Can You Really Cut The Red Tape?

The motorway from Nottingham to London is the most tedious and dreary road in the world.

There is nothing to look at except 1960’s concrete bridges and road signs.  Perfect for a grey October day.  Its only saving grace is that it is flat, straight and fast.  So you don’t really have to spend much time looking at it.

Except on this grey October day it wasn’t fast and I got to look at 15 miles of road works.  I looked at them for about an hour and a half.  They were (are, I guess they are still there) not the highlight of the English landscape.

Worse still, there wasn’t anything to actually see.  Lots of cones and barriers.  The odd dump truck.  But nobody was doing any work, no diggers digging or road rollers rolling.  Nothing to distract two bored and fractious children sitting in the back.

I shouldn’t be surprised, it was Saturday afternoon after all, nobody works Saturday afternoons, and it’s not like it is an important motorway, they only call it the M1.

It wouldn’t happen in California

On April 29th 2007 a petrol tanker travelling across the MacArthur Maze near San Fransisco (think Birmingham’s spaghetti junction with a touch more glamour) crashed and burnt into flames, destroying 2 of the overpasses.

The California Department of Transportation (CalTrans) estimated it would take at least 50 days to repair.

The MacArthur Maze isn’t a side junction.  It carries 280,000 cars every day.  It is so critical to transport in the area that Caltrans offered a bonus to the contractor who undertook the job.  For every day under 50 days that they took they would receive $200,000.  For every day over they would be fined $200,000

C.C. Myers won the contract.

C.C. Myers a man of action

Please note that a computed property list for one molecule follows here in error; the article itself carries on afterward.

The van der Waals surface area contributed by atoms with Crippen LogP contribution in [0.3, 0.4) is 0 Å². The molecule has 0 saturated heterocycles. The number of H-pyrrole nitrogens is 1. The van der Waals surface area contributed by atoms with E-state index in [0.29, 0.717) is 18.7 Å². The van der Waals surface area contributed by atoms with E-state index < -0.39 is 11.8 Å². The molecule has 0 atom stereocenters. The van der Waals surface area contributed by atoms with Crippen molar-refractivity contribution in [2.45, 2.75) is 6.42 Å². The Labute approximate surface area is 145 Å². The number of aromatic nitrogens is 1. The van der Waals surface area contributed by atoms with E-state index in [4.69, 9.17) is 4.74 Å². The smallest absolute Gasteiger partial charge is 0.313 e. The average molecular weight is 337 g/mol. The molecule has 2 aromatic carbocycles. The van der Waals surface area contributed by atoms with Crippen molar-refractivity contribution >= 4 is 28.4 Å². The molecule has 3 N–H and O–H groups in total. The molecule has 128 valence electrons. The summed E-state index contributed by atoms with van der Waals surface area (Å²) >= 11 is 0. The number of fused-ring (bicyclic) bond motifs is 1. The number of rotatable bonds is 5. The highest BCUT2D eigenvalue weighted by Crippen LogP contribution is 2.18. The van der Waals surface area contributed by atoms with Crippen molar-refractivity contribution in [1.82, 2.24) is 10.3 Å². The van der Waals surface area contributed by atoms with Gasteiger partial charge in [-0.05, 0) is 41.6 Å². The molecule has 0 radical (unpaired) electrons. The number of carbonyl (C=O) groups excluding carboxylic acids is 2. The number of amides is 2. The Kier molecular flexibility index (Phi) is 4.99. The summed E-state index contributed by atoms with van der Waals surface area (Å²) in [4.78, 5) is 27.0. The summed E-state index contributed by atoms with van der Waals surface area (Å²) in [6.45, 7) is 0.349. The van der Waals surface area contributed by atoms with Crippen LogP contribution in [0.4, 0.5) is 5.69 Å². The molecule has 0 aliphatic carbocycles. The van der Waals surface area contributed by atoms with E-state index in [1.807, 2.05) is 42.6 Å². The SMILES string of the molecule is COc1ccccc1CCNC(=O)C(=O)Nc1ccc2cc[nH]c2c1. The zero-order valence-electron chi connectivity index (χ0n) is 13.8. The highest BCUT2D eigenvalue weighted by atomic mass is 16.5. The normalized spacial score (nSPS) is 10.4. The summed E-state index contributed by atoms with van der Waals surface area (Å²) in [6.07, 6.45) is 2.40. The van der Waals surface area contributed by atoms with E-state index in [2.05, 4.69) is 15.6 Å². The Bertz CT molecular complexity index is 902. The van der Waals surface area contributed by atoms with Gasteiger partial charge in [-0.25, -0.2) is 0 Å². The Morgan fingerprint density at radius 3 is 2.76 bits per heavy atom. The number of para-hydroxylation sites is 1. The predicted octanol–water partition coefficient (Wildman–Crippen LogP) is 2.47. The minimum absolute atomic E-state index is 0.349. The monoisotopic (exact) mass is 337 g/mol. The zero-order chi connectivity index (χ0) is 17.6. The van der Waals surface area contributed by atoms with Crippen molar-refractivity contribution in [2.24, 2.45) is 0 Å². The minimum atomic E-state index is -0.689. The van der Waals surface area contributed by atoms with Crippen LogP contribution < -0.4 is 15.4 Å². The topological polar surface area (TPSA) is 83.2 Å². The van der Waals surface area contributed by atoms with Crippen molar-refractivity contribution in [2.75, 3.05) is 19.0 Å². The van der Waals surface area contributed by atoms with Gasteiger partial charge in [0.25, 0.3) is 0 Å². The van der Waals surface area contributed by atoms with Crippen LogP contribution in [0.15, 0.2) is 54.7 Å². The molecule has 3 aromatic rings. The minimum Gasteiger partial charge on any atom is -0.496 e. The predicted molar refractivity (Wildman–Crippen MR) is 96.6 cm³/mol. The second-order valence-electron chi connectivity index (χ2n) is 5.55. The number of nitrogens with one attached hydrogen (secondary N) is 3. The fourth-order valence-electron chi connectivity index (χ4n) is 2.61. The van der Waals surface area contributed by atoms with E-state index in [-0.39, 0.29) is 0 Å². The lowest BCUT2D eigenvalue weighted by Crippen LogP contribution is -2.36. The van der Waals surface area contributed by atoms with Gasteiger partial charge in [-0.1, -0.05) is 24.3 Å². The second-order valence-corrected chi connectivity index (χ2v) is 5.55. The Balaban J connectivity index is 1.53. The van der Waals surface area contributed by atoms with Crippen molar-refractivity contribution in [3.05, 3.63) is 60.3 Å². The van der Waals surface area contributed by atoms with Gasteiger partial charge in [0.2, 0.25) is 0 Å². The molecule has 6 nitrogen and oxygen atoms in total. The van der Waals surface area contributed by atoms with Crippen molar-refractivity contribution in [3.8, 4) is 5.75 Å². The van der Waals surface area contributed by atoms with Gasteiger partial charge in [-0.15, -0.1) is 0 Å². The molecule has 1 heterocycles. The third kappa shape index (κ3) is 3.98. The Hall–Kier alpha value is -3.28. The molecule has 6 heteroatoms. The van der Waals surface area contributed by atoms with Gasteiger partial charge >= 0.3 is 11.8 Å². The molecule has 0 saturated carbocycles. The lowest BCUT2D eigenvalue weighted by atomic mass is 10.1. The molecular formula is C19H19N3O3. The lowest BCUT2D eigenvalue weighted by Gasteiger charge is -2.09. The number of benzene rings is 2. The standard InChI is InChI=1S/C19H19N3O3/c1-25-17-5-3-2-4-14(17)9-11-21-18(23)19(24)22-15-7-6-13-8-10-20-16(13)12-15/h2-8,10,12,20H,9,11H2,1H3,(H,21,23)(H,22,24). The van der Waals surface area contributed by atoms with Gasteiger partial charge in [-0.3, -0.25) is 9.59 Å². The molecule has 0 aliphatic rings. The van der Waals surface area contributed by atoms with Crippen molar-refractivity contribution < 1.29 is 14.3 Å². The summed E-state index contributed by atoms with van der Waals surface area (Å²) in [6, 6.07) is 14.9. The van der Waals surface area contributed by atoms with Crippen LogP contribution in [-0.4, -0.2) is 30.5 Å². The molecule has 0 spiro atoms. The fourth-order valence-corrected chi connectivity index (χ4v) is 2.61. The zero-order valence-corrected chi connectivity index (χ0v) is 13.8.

By all accounts Mr Myers is the Red Adair of the construction industry.  Not short of self belief and with an eye on the prize.

  • It’s claimed he had a crew on the ground within 15 minutes of winning the contract
  • Steel came from Pennsylvania and Texas to Arizona where it was fabricated and then transported on to California.  Two drivers to every lorry to reduce stops
  • A preformed 110 tonne reinforced concrete block made the bridge span
  • Double shifts were laid on right across the build

No doubt people were jogging on the job.

Civil engineering at it’s finest.  Mr Myers completed the task in 25 days and bagged his $867,075 fee plus a full $5,000,000 bonus.

Should Mr Myers be fixing the M1?

Undoubtedly Mr Myers and his team are exceptionally capable people, there are very few project managers who could pull of a job like that.

But the real heroes are the civil servants at Caltrans.  They did everything they could to remove bureaucracy and red tape:

  • They had inspectors on site who were empowered to make decisions on the spot
  • They shipped staff to the steel fabricator in Arizona
  • They even gave the go ahead for the work to start before the plans were approved

And by stripping out all the wasted time and delay the junction was rebuilt in under a month.

Short cut the control and you short cut the quality